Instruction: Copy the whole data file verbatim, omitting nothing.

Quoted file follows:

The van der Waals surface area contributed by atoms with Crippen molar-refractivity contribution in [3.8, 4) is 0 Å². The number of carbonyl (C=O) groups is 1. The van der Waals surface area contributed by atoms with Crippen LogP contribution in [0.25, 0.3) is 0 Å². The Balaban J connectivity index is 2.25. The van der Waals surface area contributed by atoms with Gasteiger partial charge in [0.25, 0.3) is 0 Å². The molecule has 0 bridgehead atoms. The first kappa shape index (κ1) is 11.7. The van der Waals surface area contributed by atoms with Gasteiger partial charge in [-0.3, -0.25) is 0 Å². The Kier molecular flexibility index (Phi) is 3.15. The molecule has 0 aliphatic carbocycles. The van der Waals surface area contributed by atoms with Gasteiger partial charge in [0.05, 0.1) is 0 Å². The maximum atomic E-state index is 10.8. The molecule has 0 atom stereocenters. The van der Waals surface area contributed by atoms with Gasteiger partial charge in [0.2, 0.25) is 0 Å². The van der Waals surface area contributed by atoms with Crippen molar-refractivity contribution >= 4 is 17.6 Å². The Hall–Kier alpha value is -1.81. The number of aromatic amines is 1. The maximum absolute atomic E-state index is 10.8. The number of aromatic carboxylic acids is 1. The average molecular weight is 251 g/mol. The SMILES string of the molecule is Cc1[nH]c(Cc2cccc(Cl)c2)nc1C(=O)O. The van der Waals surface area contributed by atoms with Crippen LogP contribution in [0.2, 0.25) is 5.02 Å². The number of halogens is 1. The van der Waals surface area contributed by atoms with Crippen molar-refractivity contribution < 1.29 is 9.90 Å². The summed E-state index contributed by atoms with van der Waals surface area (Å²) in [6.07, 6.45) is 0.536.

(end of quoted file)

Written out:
The van der Waals surface area contributed by atoms with Crippen molar-refractivity contribution in [3.8, 4) is 0 Å². The number of carbonyl (C=O) groups is 1. The van der Waals surface area contributed by atoms with Crippen LogP contribution in [0.25, 0.3) is 0 Å². The Balaban J connectivity index is 2.25. The van der Waals surface area contributed by atoms with Gasteiger partial charge in [0.25, 0.3) is 0 Å². The molecule has 0 bridgehead atoms. The first kappa shape index (κ1) is 11.7. The van der Waals surface area contributed by atoms with Gasteiger partial charge in [-0.3, -0.25) is 0 Å². The Kier molecular flexibility index (Phi) is 3.15. The molecule has 0 aliphatic carbocycles. The van der Waals surface area contributed by atoms with Gasteiger partial charge in [0.05, 0.1) is 0 Å². The maximum atomic E-state index is 10.8. The molecule has 0 atom stereocenters. The van der Waals surface area contributed by atoms with Gasteiger partial charge in [0.2, 0.25) is 0 Å². The van der Waals surface area contributed by atoms with Crippen molar-refractivity contribution >= 4 is 17.6 Å². The Hall–Kier alpha value is -1.81. The number of aromatic amines is 1. The maximum absolute atomic E-state index is 10.8. The number of aromatic carboxylic acids is 1. The average molecular weight is 251 g/mol. The SMILES string of the molecule is Cc1[nH]c(Cc2cccc(Cl)c2)nc1C(=O)O. The van der Waals surface area contributed by atoms with Crippen LogP contribution in [0.2, 0.25) is 5.02 Å². The number of halogens is 1. The van der Waals surface area contributed by atoms with Crippen molar-refractivity contribution < 1.29 is 9.90 Å². The summed E-state index contributed by atoms with van der Waals surface area (Å²) in [6.07, 6.45) is 0.536.